NOVI — After you win an Olympic medal, then what?
If you’re Detroit Catholic Central graduate Myles Amine, you go back to college and chase more championships. The wrestling ace has one season of eligibility remaining at the University of Michigan, where he is two classes away from earning a master’s degree in sports management.
“You know, it’s crazy — I was third in the world, third in the Olympics, and one accomplishment I’m trying to work for is winning a national title,” he said. “In the NCAA, what a lot of people don’t realize is that there’s probably five or six guys who can wrestle on the world stage that are at that level, so that’s something I’m working really hard to accomplish this year.”
Amine was the 2021 Big Ten champion at 197 pounds and finished third in the NCAA championships, earning All-America honors.
If that isn’t distinctive enough, Amine’s college roommate, Stevan Micic, also wrestled in the Olympics for Serbia. He, too, is returning to the mat for the Wolverines.
“It’s a unique situation,” Amine said. “We’re both coming back, and it’s going to be a special year.”
Michigan, which kicks off its season on Saturday at Michigan State, is rated No. 4 nationally in the pre-season polls. Additionally, this is the U of M wrestling program’s 100th season, and the Wolverines will co-host the NCAA national championship tournament March 17-19 at Detroit’s Little Caesars Arena.
Not that 2021 hasn’t already been a special year for Amine. The Brighton native earned a bronze medal in the 86-kilogram weight class at the Tokyo Olympics in August.
“My lifelong goal was just to wrestle in the Olympics,” he said. “Then I thought I would raise it another level in this Olympics, to even try to win a gold medal. I fell a little bit short, but coming home with a bronze medal is something that I know I can still be really proud of.”
Because of Amine’s Sammarinese-American nationality, he competed in the Olympics not for the United States, but for the tiny European nation of San Marino.
“Part of the reason I wanted to wrestle and represent San Marino is my grandfather is so proud to be from there, and he’s very proud of the country. Even though it’s small, the people there are just so prideful,” Amine said. “An Olympic medal is something we never had prior to this Olympics. One of the things is I wanted to be the first (medal-winner for the country), but two trap-shooters beat me to it, so I had to be the third. But to come home with three medals is an historic feat for our little country.”
There were only five athletes on the entire San Marino Olympic team, for which Amine was the flag-bearer during the opening ceremony.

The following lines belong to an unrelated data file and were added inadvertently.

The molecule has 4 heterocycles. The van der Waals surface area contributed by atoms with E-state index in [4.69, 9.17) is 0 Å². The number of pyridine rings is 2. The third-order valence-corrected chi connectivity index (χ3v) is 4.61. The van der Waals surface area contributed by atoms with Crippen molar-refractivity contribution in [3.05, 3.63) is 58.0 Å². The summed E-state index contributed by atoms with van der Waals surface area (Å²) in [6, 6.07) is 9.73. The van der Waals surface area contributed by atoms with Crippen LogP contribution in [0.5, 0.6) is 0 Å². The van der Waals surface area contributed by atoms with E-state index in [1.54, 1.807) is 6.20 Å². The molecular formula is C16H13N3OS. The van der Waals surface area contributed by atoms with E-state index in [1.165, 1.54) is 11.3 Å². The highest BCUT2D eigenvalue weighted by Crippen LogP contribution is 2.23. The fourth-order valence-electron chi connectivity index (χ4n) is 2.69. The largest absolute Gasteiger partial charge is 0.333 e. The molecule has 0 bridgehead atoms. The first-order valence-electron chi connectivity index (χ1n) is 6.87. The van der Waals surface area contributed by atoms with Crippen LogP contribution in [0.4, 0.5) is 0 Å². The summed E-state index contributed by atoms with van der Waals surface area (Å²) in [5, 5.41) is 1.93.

“Three for five, that’s one of the stats that San Marino was proud about,” Amine said. “As far as the percentage, three out of five athletes medaling was the highest percentage out of any country.”
In order to earn the bronze medal, Amine won three out of four Olympic matches and had to defeat a pair of returning world medalists, Ali Shabanau (from Belarus) and Deepak Punia (India). Ironically, Amine’s only loss during the tournament came at the hands of David Taylor, the eventual gold-medal winner from the United States.
“That was especially interesting for me,” Amine said. “It was a guy that’s six years older than me. When I was a wrestler at Catholic Central, I used to watch him wrestling for Penn State.
“I had to share the mat with him and compete against him; I had to switch gears and really try to change my mindset and to not look up to him anymore, but to beat him,” Amine continued. “Unfortunately, that didn’t happen, but now I know where I’m at. He’s pound-for-pound probably the best guy in the world, not just at my weight, but at every weight, so I know where I’m at and where I need to be.”
The bronze-medal match against Punia went down to the wire before Amine prevailed, 4-2, with a late takedown.
“I kind of blacked out and I was in that zone where just everything was happening in the moment,” Amine said. “I didn’t have to think, and I was going through all that stuff that I did in training. I remember when the clock hit zero, I let out that breath that I was holding for the last 30 seconds, waited for the challenge to go through to make sure I had won the match, and when the challenge went my way, it was the ultimate sigh of relief for all my hard work paying off.”
Amine also said he will always remember how he felt up on the podium during the medal ceremony — even if the national anthem being played was the Star-Spangled Banner.
“When I was up there I was just taking it all in, and I was very happy, very prideful,” he said. “No matter what, what the Olympics represent is sportsmanship. It represents all the hard work and all the blood, sweat and tears, you being able to showcase that. So, regardless of the outcome, I was prideful that I was standing there among the best athletes in the world, and to come home with a medal, I know that it’s something that so many of those athletes in the Olympics dream of that don’t get the chance.”
Amine is a 2015 graduate of Novi Detroit Catholic Central. He and older brother Malik (2014) were each two-time individual state champions and part of a juggernaut of squads that won three consecutive state titles under head coach Mitch Hancock.
“I say it time and time again, CC made me,” Amine said. “I had just elite mentors that I was able to look up to, and they pushed me to new levels, and they expected excellence. To this day I’ve been trying to be excellent in everything I do, and that’s what CC taught me.”